Tapley’s blast leads FSU past UF
Second-largest crowd in state history in Jacksonville Tuesday
JACKSONVILLE, Fla. -- Finishing games had not been a strong suit for Mike Martin's Florida State team in recent weeks.
That made the Seminoles Tuesday night closing act in a 5-2 win against No. 3 Florida even more satisfying.
Stuart Tapley belted a two-run homer in the bottom of the eighth inning and closer Mike McGee helped the seventh-ranked Seminoles shut the door in front of 10,708 at The Baseball Grounds of Jacksonville. It was the second-largest crowd to ever watch a college baseball game in the state.
"It was fun to see us play like we're capable of playing," said FSU coach Mike Martin, whose team won its fourth consecutive game against Florida in Jacksonville dating to 2008. "I'm just very pleased the way we got it done against a very good Florida baseball team. This is good for college baseball all over our state. This is the biggest game in our state in college baseball. No other schools will draw 10,000.
"It's only one [game] of a lot, but it's still satisfying."
Most satisfying of it all was how the Seminoles (19-6, 6-3 ACC) responded down the stretch. FSU erased an early 2-0 deficit on James Ramsey's two-run double in the fourth, received brilliant work from the bullpen, then broke the deadlock in the sixth. Ramsey led off the second with his second double, moved to third on a passed ball and scored when UF second baseman Josh Adams failed to catch Jayce Boyd's wind-blown fly ball in the infield.
Tapley turned the 3-2 lead into a three-run cushion in the eighth when his two-out, opposite field blast off Nick Maronde settled in the first rows of the jam-packed right field bleachers.
"For me, it was awesome," McGee said of Tapley's blast. "I've never seen our team that excited before. Guys in the dugout were going crazy; the bullpen was jumping up and down. That was as big a moment as we've had in my career here.
"I love it for Stu. He's a great guy and to get a big hit like that, I'm so happy for him."
So was Martin.
"Stuart has been a big part of our program for four years," Martin said. "We have basically trusted him because we know he's a winner. ... He's hit a number of big home runs in his career, but I'll have to admit I don't know if there's been one bigger."
McGee happily took the hill in the ninth and struck out a pair for his fourth save of the season and second against the Gators.
The on-field celebration was a satisfying moment for the Seminoles, who had endured a 1-4 stretch in five consecutive extra-inning games, which began with a 5-4 loss at Florida on March 15. The Seminoles found a way to come through with timely hitting and relief work of Robert Benincasa, Scott Sitz, Brian Busch, Daniel Bennett and McGee, followed starter Hunter Scantling, with six innings of one-hit work.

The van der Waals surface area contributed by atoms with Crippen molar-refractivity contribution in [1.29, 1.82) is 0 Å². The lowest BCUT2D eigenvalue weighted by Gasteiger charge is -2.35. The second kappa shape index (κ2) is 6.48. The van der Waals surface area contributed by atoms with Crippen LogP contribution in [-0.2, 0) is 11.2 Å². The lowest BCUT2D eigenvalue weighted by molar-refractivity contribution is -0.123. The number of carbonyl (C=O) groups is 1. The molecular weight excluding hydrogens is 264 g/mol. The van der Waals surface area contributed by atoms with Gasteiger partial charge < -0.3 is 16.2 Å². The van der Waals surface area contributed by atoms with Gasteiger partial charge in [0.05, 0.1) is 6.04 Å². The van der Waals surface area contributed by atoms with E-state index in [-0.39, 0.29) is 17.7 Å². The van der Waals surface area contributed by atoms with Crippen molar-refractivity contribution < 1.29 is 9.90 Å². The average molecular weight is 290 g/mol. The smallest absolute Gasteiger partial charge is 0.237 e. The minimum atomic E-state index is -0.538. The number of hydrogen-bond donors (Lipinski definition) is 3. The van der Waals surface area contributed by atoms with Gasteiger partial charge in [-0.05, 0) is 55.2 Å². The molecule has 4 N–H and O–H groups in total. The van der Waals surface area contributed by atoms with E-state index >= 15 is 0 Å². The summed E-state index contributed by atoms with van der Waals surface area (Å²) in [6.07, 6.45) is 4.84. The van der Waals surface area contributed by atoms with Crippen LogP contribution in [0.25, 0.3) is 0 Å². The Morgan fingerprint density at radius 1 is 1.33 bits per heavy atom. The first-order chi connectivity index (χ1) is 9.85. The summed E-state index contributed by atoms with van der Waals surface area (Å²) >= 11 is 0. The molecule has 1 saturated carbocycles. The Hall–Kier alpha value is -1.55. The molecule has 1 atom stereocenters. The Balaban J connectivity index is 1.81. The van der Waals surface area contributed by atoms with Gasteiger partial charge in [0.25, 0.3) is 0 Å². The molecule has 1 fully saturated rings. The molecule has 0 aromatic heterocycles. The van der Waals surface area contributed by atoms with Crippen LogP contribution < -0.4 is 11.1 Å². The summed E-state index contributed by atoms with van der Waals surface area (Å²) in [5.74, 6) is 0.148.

The Gators (21-5, 4-2 SEC), who came into the game hitting .316, registered just one hit after the first inning.
"I would say that our pitchers were pretty impressive tonight," Martin said, tongue-in-cheek.
It didn't start quite that way. Florida catcher Mike Zunino continued his torrid streak with bat in hand. His RBI double into the left field corner extended his hitting streak to 14 games and gave the Gators a 1-0 lead in the first. Two innings later Zunino made Scantling and the Seminoles pay for a leadoff walk, an error and a hit batter with a run-scoring sacrifice to center field.
Florida starter Anthony DeSclafani sailed through the first four innings, facing only one batter over the minimum as the Seminoles failed to muster a hit. The complexion of the game, however, changed quickly in the fourth.
Sherman Johnson reached on a bad-hop single to the right side and McGee sliced a double down the right field line, which brought UF coach Kevin O'Sullivan to the mound. With the Gators' closer on a controlled start, O'Sullivan turned the ball over to left-hander Steven Rodriguez.
Ramsey sent Rodriguez's first pitch into the gap in deep right-center, as McGee chased Johnson home with the tying run.
The Gators' lone hit after the first was Preston Tucker's opposite field flare single in the seventh off Scott Sitz (3-1), who ironically enough, picked up the victory with one inning of work. It was Sitz's second win of the season against Florida and the third of his career.
Finishing strong, something that evaded the Seminoles during their recent string of extra-inning and one-run games, may be just the thing Martin's team needs moving forward.
"I'm hoping it is," McGee said. "We've had a lot of struggles and a lot of fights over the last several games. This one, I hope we finally got over that hump and we can take this win and roll with it."
Count Tapley among those who believes it could be a momentum-changing victory.
"This club is a very different club," Tapley said. "We don't win a ballgame without everybody. We can't win without everybody.
"We really strive for, `It's not how you start, it's how you finish.' If we do that, if we finish strong, we're a hard team to beat. As a whole, we did that very well tonight. Our pen threw exceptionally well."